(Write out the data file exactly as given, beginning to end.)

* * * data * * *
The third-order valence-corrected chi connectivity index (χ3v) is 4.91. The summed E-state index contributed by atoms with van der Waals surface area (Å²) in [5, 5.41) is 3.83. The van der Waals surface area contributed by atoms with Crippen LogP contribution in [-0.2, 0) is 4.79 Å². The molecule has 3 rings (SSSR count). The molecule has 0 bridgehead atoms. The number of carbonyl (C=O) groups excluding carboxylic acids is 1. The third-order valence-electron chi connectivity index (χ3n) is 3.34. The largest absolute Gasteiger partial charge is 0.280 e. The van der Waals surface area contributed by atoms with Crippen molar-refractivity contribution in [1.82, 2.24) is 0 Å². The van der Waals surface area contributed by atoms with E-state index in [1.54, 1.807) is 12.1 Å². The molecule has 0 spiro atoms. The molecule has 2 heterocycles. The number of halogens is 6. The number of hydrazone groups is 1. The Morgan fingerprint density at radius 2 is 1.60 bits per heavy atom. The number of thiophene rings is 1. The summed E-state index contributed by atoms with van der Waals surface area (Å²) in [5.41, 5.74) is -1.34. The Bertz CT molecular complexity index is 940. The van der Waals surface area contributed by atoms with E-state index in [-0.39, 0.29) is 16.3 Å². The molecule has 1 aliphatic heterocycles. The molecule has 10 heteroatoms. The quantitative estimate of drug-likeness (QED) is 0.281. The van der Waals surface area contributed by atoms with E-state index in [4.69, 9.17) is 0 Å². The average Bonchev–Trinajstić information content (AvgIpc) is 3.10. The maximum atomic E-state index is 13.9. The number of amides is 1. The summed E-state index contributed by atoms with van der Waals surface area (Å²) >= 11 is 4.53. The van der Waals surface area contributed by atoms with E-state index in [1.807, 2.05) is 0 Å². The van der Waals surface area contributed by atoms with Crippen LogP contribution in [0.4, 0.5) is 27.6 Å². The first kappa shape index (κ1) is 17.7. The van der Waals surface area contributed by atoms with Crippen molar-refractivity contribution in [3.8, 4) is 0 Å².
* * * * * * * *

The third-order valence-corrected chi connectivity index (χ3v) is 4.91. The summed E-state index contributed by atoms with van der Waals surface area (Å²) in [5, 5.41) is 3.83. The van der Waals surface area contributed by atoms with Crippen LogP contribution in [-0.2, 0) is 4.79 Å². The molecule has 3 rings (SSSR count). The molecule has 0 bridgehead atoms. The number of carbonyl (C=O) groups excluding carboxylic acids is 1. The third-order valence-electron chi connectivity index (χ3n) is 3.34. The largest absolute Gasteiger partial charge is 0.280 e. The van der Waals surface area contributed by atoms with Crippen molar-refractivity contribution in [1.82, 2.24) is 0 Å². The van der Waals surface area contributed by atoms with E-state index in [1.54, 1.807) is 12.1 Å². The molecule has 0 spiro atoms. The molecule has 2 heterocycles. The number of halogens is 6. The number of hydrazone groups is 1. The Morgan fingerprint density at radius 2 is 1.60 bits per heavy atom. The number of thiophene rings is 1. The summed E-state index contributed by atoms with van der Waals surface area (Å²) in [5.41, 5.74) is -1.34. The Bertz CT molecular complexity index is 940. The van der Waals surface area contributed by atoms with E-state index in [-0.39, 0.29) is 16.3 Å². The molecule has 1 aliphatic heterocycles. The molecule has 10 heteroatoms. The quantitative estimate of drug-likeness (QED) is 0.281. The van der Waals surface area contributed by atoms with E-state index in [4.69, 9.17) is 0 Å². The average Bonchev–Trinajstić information content (AvgIpc) is 3.10. The maximum atomic E-state index is 13.9. The number of amides is 1. The summed E-state index contributed by atoms with van der Waals surface area (Å²) >= 11 is 4.53. The van der Waals surface area contributed by atoms with E-state index in [1.807, 2.05) is 0 Å². The van der Waals surface area contributed by atoms with Crippen LogP contribution in [0.4, 0.5) is 27.6 Å². The first kappa shape index (κ1) is 17.7. The van der Waals surface area contributed by atoms with Crippen molar-refractivity contribution in [3.8, 4) is 0 Å².